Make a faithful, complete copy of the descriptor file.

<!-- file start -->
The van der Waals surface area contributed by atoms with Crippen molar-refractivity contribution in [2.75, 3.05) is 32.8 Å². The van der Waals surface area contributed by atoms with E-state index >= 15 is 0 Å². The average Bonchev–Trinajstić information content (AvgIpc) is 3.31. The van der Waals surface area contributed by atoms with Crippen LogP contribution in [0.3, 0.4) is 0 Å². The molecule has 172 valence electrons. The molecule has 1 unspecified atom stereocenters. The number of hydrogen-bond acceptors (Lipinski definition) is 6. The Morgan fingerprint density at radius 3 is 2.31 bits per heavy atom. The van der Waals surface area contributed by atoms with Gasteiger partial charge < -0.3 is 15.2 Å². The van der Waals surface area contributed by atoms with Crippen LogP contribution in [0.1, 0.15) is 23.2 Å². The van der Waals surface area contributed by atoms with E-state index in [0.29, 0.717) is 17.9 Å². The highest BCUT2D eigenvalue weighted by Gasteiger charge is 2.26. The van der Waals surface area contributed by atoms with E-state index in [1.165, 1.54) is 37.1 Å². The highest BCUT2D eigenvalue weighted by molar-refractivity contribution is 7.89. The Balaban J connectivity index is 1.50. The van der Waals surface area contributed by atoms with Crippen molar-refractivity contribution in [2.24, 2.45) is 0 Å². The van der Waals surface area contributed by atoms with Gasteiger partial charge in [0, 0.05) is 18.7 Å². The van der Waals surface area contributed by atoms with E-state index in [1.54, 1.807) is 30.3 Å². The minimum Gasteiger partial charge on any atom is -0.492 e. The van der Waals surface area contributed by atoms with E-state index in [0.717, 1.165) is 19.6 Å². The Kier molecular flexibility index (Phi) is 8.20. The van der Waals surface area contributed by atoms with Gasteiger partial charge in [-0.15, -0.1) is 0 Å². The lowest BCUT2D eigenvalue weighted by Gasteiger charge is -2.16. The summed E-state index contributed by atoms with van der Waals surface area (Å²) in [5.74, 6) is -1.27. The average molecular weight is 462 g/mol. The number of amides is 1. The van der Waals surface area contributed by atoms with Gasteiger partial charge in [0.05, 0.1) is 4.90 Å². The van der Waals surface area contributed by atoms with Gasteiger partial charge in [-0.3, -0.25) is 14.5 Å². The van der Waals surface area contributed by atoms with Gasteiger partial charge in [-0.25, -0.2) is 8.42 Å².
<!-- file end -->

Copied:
The van der Waals surface area contributed by atoms with Crippen molar-refractivity contribution in [2.75, 3.05) is 32.8 Å². The van der Waals surface area contributed by atoms with E-state index >= 15 is 0 Å². The average Bonchev–Trinajstić information content (AvgIpc) is 3.31. The van der Waals surface area contributed by atoms with Crippen LogP contribution in [0.3, 0.4) is 0 Å². The molecule has 172 valence electrons. The molecule has 1 unspecified atom stereocenters. The number of hydrogen-bond acceptors (Lipinski definition) is 6. The Morgan fingerprint density at radius 3 is 2.31 bits per heavy atom. The van der Waals surface area contributed by atoms with Gasteiger partial charge < -0.3 is 15.2 Å². The van der Waals surface area contributed by atoms with Crippen LogP contribution in [0.1, 0.15) is 23.2 Å². The van der Waals surface area contributed by atoms with E-state index in [0.29, 0.717) is 17.9 Å². The highest BCUT2D eigenvalue weighted by Gasteiger charge is 2.26. The van der Waals surface area contributed by atoms with E-state index in [1.165, 1.54) is 37.1 Å². The highest BCUT2D eigenvalue weighted by molar-refractivity contribution is 7.89. The Balaban J connectivity index is 1.50. The van der Waals surface area contributed by atoms with Crippen molar-refractivity contribution in [2.24, 2.45) is 0 Å². The van der Waals surface area contributed by atoms with Gasteiger partial charge in [0, 0.05) is 18.7 Å². The van der Waals surface area contributed by atoms with E-state index in [1.54, 1.807) is 30.3 Å². The minimum Gasteiger partial charge on any atom is -0.492 e. The van der Waals surface area contributed by atoms with E-state index in [0.717, 1.165) is 19.6 Å². The Kier molecular flexibility index (Phi) is 8.20. The van der Waals surface area contributed by atoms with Gasteiger partial charge in [-0.15, -0.1) is 0 Å². The lowest BCUT2D eigenvalue weighted by Gasteiger charge is -2.16. The summed E-state index contributed by atoms with van der Waals surface area (Å²) in [5.74, 6) is -1.27. The average molecular weight is 462 g/mol. The number of amides is 1. The van der Waals surface area contributed by atoms with Gasteiger partial charge in [0.05, 0.1) is 4.90 Å². The van der Waals surface area contributed by atoms with Gasteiger partial charge in [-0.3, -0.25) is 14.5 Å². The van der Waals surface area contributed by atoms with Gasteiger partial charge in [-0.25, -0.2) is 8.42 Å².